Will Terminating an Irrevocable Trust Affect my Taxes?

A common question relating to trusts is whether terminating the trust will affect taxes.  The termination of irrevocable trusts can be a complex legal topic.

When does an irrevocable trust automatically terminate in California?

  • There are some circumstances where the trust terminates by law:
  • The term of the trust expires.
  • The purpose of the trust is fulfilled.
  • The purpose of the trust becomes unlawful or is impossible to fulfill. 

When can an irrevocable trust be dissolved?

  • When all beneficiaries consent to termination. 
  • If continuing the trust is necessary to carry out a material purpose of the trust, it can’t be terminated unless a court determines that the reason for doing so outweighs the interest in accomplishing the purpose of the trust. 
  • When the Fair market value of the principal of the trust has become so low in relation to cost of administration that continuation under the existing terms defeats accomplishment of its purposes.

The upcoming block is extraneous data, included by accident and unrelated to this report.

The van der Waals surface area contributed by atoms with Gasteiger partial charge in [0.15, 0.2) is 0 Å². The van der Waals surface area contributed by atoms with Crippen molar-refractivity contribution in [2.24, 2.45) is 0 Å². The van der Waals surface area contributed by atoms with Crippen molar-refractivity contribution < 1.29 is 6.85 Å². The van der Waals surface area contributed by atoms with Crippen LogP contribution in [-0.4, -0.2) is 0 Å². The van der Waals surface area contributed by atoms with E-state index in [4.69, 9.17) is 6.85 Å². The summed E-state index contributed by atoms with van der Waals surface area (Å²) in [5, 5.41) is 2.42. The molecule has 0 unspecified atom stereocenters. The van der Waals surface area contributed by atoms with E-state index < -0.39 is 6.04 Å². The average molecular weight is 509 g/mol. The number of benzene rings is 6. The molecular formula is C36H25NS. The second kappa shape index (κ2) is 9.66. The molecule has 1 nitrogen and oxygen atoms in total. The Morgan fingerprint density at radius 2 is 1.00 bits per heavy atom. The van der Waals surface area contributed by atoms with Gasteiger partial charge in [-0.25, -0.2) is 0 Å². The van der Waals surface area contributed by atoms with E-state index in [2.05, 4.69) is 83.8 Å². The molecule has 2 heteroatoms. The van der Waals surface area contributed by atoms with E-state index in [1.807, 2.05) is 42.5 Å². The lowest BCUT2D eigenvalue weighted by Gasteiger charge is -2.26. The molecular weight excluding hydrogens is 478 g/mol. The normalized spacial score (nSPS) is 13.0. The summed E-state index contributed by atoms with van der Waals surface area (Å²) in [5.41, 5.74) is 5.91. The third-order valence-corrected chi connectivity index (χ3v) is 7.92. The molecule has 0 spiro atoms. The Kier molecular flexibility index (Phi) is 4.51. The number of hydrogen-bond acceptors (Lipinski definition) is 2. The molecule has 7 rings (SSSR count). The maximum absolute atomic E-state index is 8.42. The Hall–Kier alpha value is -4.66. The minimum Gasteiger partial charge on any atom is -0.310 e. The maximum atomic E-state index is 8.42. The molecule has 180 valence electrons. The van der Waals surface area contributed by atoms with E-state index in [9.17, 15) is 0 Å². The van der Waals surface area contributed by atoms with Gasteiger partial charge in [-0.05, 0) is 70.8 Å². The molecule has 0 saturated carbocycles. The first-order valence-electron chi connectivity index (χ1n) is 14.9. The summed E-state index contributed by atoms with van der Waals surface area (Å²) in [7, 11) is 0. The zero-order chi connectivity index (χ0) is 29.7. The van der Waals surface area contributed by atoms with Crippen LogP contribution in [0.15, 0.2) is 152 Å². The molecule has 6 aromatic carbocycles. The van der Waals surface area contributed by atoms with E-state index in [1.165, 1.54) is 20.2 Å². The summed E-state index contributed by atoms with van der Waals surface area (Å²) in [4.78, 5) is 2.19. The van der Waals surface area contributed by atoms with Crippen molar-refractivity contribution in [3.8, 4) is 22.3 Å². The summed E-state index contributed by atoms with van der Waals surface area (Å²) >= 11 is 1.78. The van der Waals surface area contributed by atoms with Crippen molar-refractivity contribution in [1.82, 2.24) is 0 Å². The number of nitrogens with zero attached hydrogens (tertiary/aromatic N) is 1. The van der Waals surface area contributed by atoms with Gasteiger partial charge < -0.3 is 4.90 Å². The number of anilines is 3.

• For other reasons beyond the scope of this article. 

What are the potential tax consequences of terminating an irrevocable trust?

  • When trust assets are liquidated and distributed those transactions may trigger taxes. 
  • If the trust is a grantor trust, then the person who created the trust is considered the owner of the assets and is responsible for taxes. 
  • If the trust is a non-grantor trust, it gets taxes as a separate entity, and the trust itself and beneficiaries are the ones who will pay the tax bill on distributions. 

What are some general principles for trusts and income taxes, capital gains and estate taxes?

  • An irrevocable trust may hold assets such as stocks or bank accounts that generate income and these gains are taxed as ordinary income. This tax applies to the profits, not the principal. 
  • Assets in the trust that increase in value are subject to capital gains taxes when the profits are distributed, and the beneficiaries will pay the tax rate that equates with their income level. 
  • When assets are transferred to an irrevocable trust, they lower the person’s estate tax liability when they die, but keep in mind that this is something most people do not need to consider since only large estates are subject to the federal estate tax in 2023. 

Contact an Experienced Estate Planning Attorney

This article contains general information about the tax consequences of terminating an irrevocable trust, but consulting a professional about the specific tax liabilities and strategies involved is highly recommended. At the Law Office of David Knecht, we can help you understand the tax consequences of the various tools available for estate planning, and we can customize a plan that is perfect for your goals and your family. Contact us today at 707-451-4502.